It's more than another loss. It's a deathblow.
One minute a team is vibrant, wide-eyed, pulsating with adrenaline and skating all out, believing in itself, and the next it is finished. Physically, emotionally, mentally, suddenly dead. That's what it feels like to the losers.
The winners? They're skating around crazy with glee, hugging and jumping on one another like a bunch of kids, their joy naked and spontaneous. But it's the losers who give sudden death its name.
You can't say it's the best moment in sports, because sudden death isn't a moment. It's a continuum of moments, a time of desperation that can go on for hours or be settled in the blink of an eye. Next goal wins. Go at it! The game gains momentum like a runaway train until, with shocking finality, it's over. Spectators leave the building emotionally drained and hoarse. Players straggle from the ice exhausted and psychologically changed. An overtime loss in the playoffs is a dagger to a club's spirit. Between 1919 and '93 there were 435 sudden-death games in the playoffs, and the winners went on to take the series a whopping 84% of the time.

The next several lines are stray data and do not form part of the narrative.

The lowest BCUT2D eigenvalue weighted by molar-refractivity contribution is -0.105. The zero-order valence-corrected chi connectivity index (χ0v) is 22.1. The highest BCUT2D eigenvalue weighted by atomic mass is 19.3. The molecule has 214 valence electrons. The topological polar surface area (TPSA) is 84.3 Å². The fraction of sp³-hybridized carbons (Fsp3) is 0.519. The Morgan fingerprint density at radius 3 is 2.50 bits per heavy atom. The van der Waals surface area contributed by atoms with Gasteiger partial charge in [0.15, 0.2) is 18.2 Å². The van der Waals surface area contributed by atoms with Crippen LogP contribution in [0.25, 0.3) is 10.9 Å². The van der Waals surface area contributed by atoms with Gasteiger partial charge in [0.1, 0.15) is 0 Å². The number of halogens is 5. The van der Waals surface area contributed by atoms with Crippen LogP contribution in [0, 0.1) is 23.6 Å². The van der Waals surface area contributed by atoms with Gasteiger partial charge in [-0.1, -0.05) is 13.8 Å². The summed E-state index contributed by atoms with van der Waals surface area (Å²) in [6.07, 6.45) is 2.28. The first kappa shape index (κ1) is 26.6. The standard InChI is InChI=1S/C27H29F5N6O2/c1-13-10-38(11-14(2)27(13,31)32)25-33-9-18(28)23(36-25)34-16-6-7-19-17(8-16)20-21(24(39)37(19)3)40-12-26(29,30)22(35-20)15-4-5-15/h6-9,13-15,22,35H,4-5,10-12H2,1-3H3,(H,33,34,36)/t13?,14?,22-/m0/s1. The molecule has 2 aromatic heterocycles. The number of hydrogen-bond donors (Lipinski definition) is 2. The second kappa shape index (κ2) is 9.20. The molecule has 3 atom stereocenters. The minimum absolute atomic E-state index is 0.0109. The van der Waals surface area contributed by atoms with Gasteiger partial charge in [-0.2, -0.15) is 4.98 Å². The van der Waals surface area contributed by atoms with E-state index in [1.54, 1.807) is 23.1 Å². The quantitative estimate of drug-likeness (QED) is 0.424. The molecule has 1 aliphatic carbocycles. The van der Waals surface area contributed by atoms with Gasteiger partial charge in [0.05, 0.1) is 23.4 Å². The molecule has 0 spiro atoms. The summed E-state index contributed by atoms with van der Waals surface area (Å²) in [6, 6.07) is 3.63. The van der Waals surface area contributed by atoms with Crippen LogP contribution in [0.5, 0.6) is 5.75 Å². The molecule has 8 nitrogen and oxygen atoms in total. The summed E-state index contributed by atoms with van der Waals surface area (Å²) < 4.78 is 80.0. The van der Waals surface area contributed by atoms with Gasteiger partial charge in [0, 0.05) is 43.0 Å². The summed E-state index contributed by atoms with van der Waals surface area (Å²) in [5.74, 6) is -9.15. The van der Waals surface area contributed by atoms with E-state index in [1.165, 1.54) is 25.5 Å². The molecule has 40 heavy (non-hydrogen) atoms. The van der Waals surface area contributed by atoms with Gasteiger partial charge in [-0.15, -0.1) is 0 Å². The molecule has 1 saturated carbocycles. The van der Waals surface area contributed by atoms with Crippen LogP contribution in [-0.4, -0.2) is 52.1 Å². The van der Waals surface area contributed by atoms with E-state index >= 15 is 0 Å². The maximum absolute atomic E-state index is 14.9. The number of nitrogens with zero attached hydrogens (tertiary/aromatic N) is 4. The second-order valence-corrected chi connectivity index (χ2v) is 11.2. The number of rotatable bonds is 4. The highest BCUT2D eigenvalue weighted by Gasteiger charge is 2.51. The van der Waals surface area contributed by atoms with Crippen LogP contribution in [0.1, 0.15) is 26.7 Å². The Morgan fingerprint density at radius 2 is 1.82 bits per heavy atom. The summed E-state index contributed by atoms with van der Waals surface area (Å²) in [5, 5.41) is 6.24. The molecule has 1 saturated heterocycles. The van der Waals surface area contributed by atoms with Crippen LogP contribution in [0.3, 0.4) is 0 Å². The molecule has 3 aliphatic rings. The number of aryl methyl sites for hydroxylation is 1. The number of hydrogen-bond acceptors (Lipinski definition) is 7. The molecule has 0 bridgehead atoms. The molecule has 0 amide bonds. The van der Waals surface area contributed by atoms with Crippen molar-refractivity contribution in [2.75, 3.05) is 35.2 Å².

Sometimes, though, even the winner of a sudden-death game dies a little bit. "I was so tired I just wanted to lie down right there," said the Buffalo Sabres' Dave Hannan after scoring the winning goal on April 27 in the Sabres' quadruple-over-time 1-0 win over the New Jersey Devils—the sixth-longest NHL playoff game ever. Said Sabre forward Randy Wood, "Going out for the seventh period, guys in the locker room were saying, 'Somebody score a goal. This is going to cost a fortune in baby-sitting bills.' "
The winning goal came at 65:43 of overtime and 1:52 a.m., squaring the first-round series at three games apiece. The Devils, though, bounced back with a 2-1 win on Friday, eliminating the exhausted Sabres. After the quadruple-overtime game, in which Buffalo goalie Dominik Hasek turned back 70 shots, Sabre coach John Muckler said, "We should have gotten credit for two wins, to win the series. We played a doubleheader tonight."
The baseball analogy was apt since the line score of the game read like a rain-shortened pitching duel:
Devils: 0 0 0 0 0 0 0-0
Sabres: 0 0 0 0 0 0 1-1
Whatever suffering the Devils and the Sabres endured in their dance with sudden death, it seemed almost merciful compared with that of the Calgary Flames. After Calgary had taken a commanding 3-1 series lead over Vancouver, the gritty Canucks won the final three games, all in sudden death. On Saturday night, after Pavel Bure's Game 7 goal at 2:20 of the second OT ignited a joyous celebration by the Canucks, the Flames and their fans in the Saddledome were reduced to silent exhaustion. To die once in sudden death is painful enough; to perish three times in a row is a fate too cruel.